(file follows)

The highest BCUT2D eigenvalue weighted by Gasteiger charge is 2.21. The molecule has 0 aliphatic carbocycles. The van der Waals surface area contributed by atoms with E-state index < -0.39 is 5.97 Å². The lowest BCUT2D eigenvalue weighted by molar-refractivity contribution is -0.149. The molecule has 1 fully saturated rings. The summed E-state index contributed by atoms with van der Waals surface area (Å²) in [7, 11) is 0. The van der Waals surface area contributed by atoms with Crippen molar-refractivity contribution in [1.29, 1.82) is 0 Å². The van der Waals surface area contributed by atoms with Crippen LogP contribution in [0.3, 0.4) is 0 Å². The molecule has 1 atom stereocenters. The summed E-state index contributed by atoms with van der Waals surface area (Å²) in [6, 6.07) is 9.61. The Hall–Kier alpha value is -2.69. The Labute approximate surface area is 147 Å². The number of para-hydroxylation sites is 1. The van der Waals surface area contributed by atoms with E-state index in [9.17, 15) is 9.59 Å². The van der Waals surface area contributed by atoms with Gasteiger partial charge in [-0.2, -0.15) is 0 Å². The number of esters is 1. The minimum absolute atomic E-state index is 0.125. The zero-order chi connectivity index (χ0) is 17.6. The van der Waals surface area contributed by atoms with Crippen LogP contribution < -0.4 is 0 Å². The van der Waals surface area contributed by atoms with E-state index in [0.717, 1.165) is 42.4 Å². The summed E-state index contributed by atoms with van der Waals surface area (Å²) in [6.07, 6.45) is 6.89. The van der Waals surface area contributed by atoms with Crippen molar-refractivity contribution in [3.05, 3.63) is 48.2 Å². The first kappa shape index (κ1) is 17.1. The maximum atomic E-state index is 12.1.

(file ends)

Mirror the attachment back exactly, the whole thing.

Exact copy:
The highest BCUT2D eigenvalue weighted by Gasteiger charge is 2.21. The molecule has 0 aliphatic carbocycles. The van der Waals surface area contributed by atoms with E-state index < -0.39 is 5.97 Å². The lowest BCUT2D eigenvalue weighted by molar-refractivity contribution is -0.149. The molecule has 1 fully saturated rings. The summed E-state index contributed by atoms with van der Waals surface area (Å²) in [7, 11) is 0. The van der Waals surface area contributed by atoms with Crippen molar-refractivity contribution in [1.29, 1.82) is 0 Å². The van der Waals surface area contributed by atoms with Crippen LogP contribution in [0.3, 0.4) is 0 Å². The molecule has 1 atom stereocenters. The summed E-state index contributed by atoms with van der Waals surface area (Å²) in [6, 6.07) is 9.61. The Hall–Kier alpha value is -2.69. The Labute approximate surface area is 147 Å². The number of para-hydroxylation sites is 1. The van der Waals surface area contributed by atoms with E-state index in [9.17, 15) is 9.59 Å². The van der Waals surface area contributed by atoms with Gasteiger partial charge in [-0.2, -0.15) is 0 Å². The number of esters is 1. The minimum absolute atomic E-state index is 0.125. The zero-order chi connectivity index (χ0) is 17.6. The van der Waals surface area contributed by atoms with Crippen LogP contribution < -0.4 is 0 Å². The van der Waals surface area contributed by atoms with E-state index in [0.717, 1.165) is 42.4 Å². The summed E-state index contributed by atoms with van der Waals surface area (Å²) in [6.07, 6.45) is 6.89. The van der Waals surface area contributed by atoms with Crippen molar-refractivity contribution in [3.05, 3.63) is 48.2 Å². The first kappa shape index (κ1) is 17.1. The maximum atomic E-state index is 12.1.